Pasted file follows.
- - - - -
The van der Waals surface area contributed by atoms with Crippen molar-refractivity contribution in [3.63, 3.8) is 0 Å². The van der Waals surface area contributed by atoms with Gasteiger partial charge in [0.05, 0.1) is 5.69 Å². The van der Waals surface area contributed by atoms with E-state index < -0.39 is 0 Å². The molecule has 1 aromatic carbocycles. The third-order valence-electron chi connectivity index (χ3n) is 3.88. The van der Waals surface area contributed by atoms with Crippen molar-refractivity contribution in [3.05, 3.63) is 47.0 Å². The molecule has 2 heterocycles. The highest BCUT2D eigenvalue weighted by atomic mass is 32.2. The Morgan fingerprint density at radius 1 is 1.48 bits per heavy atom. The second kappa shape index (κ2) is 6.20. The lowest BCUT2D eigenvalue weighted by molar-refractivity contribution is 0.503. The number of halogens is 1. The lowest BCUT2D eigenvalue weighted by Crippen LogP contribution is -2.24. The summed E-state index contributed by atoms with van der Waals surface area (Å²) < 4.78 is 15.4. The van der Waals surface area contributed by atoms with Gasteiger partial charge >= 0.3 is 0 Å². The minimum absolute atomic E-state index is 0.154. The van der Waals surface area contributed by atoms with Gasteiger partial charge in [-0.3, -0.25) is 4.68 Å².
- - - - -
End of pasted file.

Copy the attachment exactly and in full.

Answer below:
The van der Waals surface area contributed by atoms with Crippen molar-refractivity contribution in [3.63, 3.8) is 0 Å². The van der Waals surface area contributed by atoms with Gasteiger partial charge in [0.05, 0.1) is 5.69 Å². The van der Waals surface area contributed by atoms with E-state index < -0.39 is 0 Å². The molecule has 1 aromatic carbocycles. The third-order valence-electron chi connectivity index (χ3n) is 3.88. The van der Waals surface area contributed by atoms with Crippen molar-refractivity contribution in [3.05, 3.63) is 47.0 Å². The molecule has 2 heterocycles. The highest BCUT2D eigenvalue weighted by atomic mass is 32.2. The Morgan fingerprint density at radius 1 is 1.48 bits per heavy atom. The second kappa shape index (κ2) is 6.20. The lowest BCUT2D eigenvalue weighted by molar-refractivity contribution is 0.503. The number of halogens is 1. The lowest BCUT2D eigenvalue weighted by Crippen LogP contribution is -2.24. The summed E-state index contributed by atoms with van der Waals surface area (Å²) < 4.78 is 15.4. The van der Waals surface area contributed by atoms with Gasteiger partial charge >= 0.3 is 0 Å². The minimum absolute atomic E-state index is 0.154. The van der Waals surface area contributed by atoms with Gasteiger partial charge in [-0.3, -0.25) is 4.68 Å².